The Deepening Caste System in Higher Ed: Admissions to Elite Institutions

In several previous posts under this title, I have focused on the rapidly widening gap between administrative compensation and faculty compensation, as well as on the compensation received by “celebrity” visiting faculty and adjunct faculty.

In other posts, I have written about how things being packaged as “innovations,” such as MOOCs, will widen the gap between the kind of education that can be afforded by the most affluent Americans and the kind of education afforded to all other Americans.

Here I would like to combine both of those kinds of focuses and present some startling numbers on admission applications and acceptance to elite universities. The numbers come from an article written by Alan Katzman for Business Insider, “Why Ivy League Admission Officers Have No Choice but to Google College Applicants” [http://www.businessinsider.com/why-ivy-league-admissions-will-google-you-2013-9].

In 2012, there were 3.2 million graduates from 43,300 American high schools (30,000 public, 11,850 private, and 1,450 Catholic).

So, those high produced 43,300 valedictorians and salutatorians, and 320,000 students finished in the top 10% of their classes.

For 2013, the eight Ivy League schools admitted 14,000 freshmen from an applicant pool of 250,000.

Comparable institutions were comparably selective. Stanford received 38,800 applications and accepted 5.69% or just over 2,200. The University of Chicago received 30,300 applications and accepted 8.8% or just over 2,650. Vanderbilt received 31,000 applications and accepted 11.97% or just over 3700.

And the number of applicants to elite institutions continues to increase, in some instances very dramatically. The University of Southern California received 47,000 applications, an increase of more than 10,000 or almost 22% over 2010.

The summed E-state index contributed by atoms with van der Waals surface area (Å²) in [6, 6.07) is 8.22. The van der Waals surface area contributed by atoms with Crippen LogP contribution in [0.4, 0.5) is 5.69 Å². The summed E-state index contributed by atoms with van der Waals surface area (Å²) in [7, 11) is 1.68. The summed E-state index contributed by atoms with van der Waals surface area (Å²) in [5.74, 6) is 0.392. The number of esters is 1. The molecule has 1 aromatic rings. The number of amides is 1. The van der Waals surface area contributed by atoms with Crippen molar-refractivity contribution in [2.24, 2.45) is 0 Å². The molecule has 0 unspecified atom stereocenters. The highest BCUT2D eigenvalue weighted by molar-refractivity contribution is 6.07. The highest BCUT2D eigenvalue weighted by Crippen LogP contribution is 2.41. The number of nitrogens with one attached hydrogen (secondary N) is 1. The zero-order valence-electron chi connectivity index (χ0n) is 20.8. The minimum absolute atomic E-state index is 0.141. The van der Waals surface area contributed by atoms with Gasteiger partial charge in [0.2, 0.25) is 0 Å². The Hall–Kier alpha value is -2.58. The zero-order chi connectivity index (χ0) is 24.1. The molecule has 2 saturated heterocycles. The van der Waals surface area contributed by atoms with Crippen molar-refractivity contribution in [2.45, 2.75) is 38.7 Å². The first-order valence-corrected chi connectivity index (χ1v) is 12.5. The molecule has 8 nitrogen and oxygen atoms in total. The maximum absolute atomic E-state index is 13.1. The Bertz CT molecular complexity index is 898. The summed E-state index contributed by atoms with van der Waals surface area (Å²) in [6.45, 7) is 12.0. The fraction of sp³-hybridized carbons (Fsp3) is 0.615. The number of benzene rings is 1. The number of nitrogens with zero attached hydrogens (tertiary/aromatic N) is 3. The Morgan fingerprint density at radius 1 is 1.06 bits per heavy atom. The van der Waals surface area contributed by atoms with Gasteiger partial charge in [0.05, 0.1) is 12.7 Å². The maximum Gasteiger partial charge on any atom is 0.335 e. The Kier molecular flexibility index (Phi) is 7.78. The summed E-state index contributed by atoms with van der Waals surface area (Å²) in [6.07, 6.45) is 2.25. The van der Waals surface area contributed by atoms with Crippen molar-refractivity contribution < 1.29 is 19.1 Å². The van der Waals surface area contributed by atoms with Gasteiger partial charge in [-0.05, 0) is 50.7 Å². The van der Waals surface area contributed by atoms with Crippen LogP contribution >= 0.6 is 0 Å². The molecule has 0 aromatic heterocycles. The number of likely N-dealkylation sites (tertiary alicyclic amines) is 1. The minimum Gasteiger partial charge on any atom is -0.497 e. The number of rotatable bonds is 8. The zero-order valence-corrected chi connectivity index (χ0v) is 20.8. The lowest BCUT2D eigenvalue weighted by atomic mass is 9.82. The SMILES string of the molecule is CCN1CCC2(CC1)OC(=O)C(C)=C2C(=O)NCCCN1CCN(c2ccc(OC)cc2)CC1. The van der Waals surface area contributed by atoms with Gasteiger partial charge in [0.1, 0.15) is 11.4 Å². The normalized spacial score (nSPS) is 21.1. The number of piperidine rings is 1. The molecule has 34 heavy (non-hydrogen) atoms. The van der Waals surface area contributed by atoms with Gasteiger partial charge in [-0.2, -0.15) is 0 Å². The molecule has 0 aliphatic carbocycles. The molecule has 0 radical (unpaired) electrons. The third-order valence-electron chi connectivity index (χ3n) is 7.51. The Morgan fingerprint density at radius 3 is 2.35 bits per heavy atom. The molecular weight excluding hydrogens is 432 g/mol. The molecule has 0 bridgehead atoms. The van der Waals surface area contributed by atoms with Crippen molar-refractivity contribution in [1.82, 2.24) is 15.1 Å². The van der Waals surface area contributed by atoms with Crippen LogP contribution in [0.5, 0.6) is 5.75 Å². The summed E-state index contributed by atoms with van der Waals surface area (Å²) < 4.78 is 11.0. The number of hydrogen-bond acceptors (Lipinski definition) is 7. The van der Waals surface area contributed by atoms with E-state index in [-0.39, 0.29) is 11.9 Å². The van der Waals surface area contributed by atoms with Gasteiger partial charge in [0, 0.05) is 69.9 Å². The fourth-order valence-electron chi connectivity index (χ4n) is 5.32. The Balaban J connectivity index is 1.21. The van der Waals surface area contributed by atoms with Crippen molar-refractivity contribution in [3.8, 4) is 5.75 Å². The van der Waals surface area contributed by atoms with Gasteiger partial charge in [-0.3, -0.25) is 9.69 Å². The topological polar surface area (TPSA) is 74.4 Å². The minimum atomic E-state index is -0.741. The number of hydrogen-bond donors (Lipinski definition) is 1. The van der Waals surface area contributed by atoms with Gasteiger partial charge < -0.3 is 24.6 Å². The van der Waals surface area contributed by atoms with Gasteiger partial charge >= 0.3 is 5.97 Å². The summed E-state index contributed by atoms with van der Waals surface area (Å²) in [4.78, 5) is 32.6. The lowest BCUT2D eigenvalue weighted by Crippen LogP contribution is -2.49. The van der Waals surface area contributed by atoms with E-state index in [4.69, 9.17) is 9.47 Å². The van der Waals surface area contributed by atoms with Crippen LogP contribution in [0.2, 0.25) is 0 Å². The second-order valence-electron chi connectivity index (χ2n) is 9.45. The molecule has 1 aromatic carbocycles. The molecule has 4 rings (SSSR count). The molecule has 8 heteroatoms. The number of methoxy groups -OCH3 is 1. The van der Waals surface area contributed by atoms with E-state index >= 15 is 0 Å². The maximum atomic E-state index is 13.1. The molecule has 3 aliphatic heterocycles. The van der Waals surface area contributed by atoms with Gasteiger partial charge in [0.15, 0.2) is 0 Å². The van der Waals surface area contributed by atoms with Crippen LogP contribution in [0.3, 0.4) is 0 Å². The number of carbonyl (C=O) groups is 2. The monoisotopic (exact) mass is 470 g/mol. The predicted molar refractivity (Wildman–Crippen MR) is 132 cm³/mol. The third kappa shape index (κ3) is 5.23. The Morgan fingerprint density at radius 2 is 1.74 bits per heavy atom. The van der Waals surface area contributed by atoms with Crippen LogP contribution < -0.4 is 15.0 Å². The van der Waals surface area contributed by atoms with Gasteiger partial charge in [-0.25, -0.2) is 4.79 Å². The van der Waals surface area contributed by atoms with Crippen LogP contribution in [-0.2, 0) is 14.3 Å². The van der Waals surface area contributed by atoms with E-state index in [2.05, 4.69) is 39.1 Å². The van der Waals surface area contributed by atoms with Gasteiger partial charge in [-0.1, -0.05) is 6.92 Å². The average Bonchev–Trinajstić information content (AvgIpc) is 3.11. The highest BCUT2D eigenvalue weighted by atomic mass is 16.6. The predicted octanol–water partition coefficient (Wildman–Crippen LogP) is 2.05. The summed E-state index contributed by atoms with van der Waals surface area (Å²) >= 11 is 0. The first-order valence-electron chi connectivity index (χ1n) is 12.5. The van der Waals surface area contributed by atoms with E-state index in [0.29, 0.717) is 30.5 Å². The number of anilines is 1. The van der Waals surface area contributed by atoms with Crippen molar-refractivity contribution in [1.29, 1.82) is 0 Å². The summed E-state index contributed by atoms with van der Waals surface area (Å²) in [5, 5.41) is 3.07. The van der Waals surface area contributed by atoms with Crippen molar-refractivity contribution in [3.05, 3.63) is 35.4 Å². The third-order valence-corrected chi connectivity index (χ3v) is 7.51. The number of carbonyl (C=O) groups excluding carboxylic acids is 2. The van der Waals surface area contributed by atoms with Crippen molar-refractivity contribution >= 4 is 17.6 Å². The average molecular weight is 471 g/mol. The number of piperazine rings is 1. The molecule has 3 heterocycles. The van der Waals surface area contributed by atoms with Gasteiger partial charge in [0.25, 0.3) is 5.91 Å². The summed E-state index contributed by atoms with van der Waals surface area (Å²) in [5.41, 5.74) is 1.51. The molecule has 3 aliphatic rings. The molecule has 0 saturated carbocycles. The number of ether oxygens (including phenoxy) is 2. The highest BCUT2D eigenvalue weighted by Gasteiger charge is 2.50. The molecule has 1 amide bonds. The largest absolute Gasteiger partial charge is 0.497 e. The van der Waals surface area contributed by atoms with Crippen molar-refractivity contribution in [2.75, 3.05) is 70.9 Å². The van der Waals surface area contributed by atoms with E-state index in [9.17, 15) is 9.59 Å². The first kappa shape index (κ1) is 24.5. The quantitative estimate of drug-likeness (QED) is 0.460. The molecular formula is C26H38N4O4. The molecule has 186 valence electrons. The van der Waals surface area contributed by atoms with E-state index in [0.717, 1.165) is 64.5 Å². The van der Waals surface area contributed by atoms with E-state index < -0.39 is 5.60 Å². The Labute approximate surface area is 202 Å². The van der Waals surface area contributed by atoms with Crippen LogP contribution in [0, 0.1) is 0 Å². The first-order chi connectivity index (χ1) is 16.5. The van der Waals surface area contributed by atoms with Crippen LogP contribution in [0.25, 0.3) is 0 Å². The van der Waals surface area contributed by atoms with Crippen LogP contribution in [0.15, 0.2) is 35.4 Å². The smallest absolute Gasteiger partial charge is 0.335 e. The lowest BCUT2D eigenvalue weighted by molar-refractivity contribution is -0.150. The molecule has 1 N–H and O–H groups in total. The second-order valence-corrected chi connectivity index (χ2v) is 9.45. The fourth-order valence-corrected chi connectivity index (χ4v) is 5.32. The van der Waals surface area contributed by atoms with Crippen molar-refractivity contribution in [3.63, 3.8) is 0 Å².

Since about 70% of the applications to elite institutions are deemed worthy of serious consideration, the demands on admissions counselors have also been increasing quite dramatically. In 2005, admissions counselors at elite institutions were reviewing an average of 359 applications annually. By 2011, that number had risen to 622, an increase of almost 58%.

These trends illustrate the deepening perception that some degrees are worth not just much more than others but exponentially more than others.

3 thoughts on “The Deepening Caste System in Higher Ed: Admissions to Elite Institutions

  1. Well, no, it doesn’t illustrate anything of the sort. It illustrates only that many apply to these institutions–it says nothing whatsoever about the value attached to those institutions.

    The most direct way to measure difference in perception of value would be to ask how much various students would be willing to pay–in financial burden assumed, in jobs taken on, in distance from home–to go to one of these “elite” institutions, instead of some other, when they are accepted at both. And the difference in type of students is important: Perhaps a student of wealthy background sees little difference between a $40,000 Elite U. price tag vs. a $20,000 State U. price tag, so the willingness to spend the extra $20,000 is not as significant in showing sense of valuation, as that of a student of more moderate background choosing the net price (after financial aid) of $10,000 at State instead of $15,000 at Elite (or vice versa). And maybe staying within driving distance of home is worth more to some students than others.

    Or, in indirect measure of students’ perceptions, we could ask parents–or employers–how much they value Elite vs. State on the graduate’s diploma; but that’s unlikely to be anything very quantifiable (“prefer” vs. “greatly prefer” on a Likert scale).

    Exponentially more valuable as opposed to just much more? I’m not coming up with a measure for that.

  2. Is there a way to find out to what extent these numbers measure the same kids, applying to multiple schools? I seem to remember reading that many students, and probably in particular the ones bound for elite schools, are applying to many more different schools than they used to.

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